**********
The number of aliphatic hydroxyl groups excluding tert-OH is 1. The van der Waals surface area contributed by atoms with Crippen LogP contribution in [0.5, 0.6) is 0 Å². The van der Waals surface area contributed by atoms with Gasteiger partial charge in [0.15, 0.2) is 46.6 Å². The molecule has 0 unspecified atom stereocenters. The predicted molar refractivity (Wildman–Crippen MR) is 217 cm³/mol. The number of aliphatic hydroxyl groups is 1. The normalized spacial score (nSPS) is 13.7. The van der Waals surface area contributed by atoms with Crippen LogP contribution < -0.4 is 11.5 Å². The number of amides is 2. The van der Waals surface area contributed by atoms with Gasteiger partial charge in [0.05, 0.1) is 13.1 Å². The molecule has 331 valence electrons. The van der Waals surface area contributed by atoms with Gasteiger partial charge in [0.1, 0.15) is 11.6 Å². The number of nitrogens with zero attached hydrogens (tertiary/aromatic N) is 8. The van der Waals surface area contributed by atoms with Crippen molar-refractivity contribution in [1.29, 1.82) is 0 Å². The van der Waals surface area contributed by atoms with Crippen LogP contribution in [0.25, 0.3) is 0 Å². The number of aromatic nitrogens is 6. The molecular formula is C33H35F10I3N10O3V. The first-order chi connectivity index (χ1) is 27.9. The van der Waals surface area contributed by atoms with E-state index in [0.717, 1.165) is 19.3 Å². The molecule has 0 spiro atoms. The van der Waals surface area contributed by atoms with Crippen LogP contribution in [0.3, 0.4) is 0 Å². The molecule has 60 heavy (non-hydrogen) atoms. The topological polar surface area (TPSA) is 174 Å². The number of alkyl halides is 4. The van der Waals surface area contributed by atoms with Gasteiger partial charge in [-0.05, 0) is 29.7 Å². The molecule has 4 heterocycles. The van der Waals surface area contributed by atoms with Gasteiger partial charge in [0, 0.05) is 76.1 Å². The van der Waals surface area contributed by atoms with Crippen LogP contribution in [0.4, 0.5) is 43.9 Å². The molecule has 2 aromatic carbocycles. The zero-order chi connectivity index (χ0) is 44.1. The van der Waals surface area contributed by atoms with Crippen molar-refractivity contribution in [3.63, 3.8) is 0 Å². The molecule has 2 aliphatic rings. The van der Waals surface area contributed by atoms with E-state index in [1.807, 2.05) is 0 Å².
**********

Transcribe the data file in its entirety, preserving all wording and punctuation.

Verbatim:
The number of aliphatic hydroxyl groups excluding tert-OH is 1. The van der Waals surface area contributed by atoms with Crippen LogP contribution in [0.5, 0.6) is 0 Å². The van der Waals surface area contributed by atoms with Gasteiger partial charge in [0.15, 0.2) is 46.6 Å². The molecule has 0 unspecified atom stereocenters. The predicted molar refractivity (Wildman–Crippen MR) is 217 cm³/mol. The number of aliphatic hydroxyl groups is 1. The normalized spacial score (nSPS) is 13.7. The van der Waals surface area contributed by atoms with Crippen LogP contribution < -0.4 is 11.5 Å². The number of amides is 2. The van der Waals surface area contributed by atoms with Gasteiger partial charge in [0.05, 0.1) is 13.1 Å². The molecule has 331 valence electrons. The van der Waals surface area contributed by atoms with Gasteiger partial charge in [0.1, 0.15) is 11.6 Å². The number of nitrogens with zero attached hydrogens (tertiary/aromatic N) is 8. The van der Waals surface area contributed by atoms with Crippen molar-refractivity contribution in [1.29, 1.82) is 0 Å². The van der Waals surface area contributed by atoms with Crippen LogP contribution in [0.25, 0.3) is 0 Å². The number of aromatic nitrogens is 6. The molecular formula is C33H35F10I3N10O3V. The first-order chi connectivity index (χ1) is 27.9. The van der Waals surface area contributed by atoms with E-state index in [0.717, 1.165) is 19.3 Å². The molecule has 0 spiro atoms. The van der Waals surface area contributed by atoms with Crippen LogP contribution in [0.3, 0.4) is 0 Å². The molecule has 60 heavy (non-hydrogen) atoms. The topological polar surface area (TPSA) is 174 Å². The number of alkyl halides is 4. The van der Waals surface area contributed by atoms with Gasteiger partial charge in [-0.05, 0) is 29.7 Å². The molecule has 4 heterocycles. The van der Waals surface area contributed by atoms with Gasteiger partial charge in [0, 0.05) is 76.1 Å². The van der Waals surface area contributed by atoms with Crippen LogP contribution in [0.4, 0.5) is 43.9 Å². The molecule has 2 aromatic carbocycles. The zero-order chi connectivity index (χ0) is 44.1. The van der Waals surface area contributed by atoms with Crippen molar-refractivity contribution in [3.63, 3.8) is 0 Å². The molecule has 2 aliphatic rings. The van der Waals surface area contributed by atoms with E-state index in [1.807, 2.05) is 0 Å².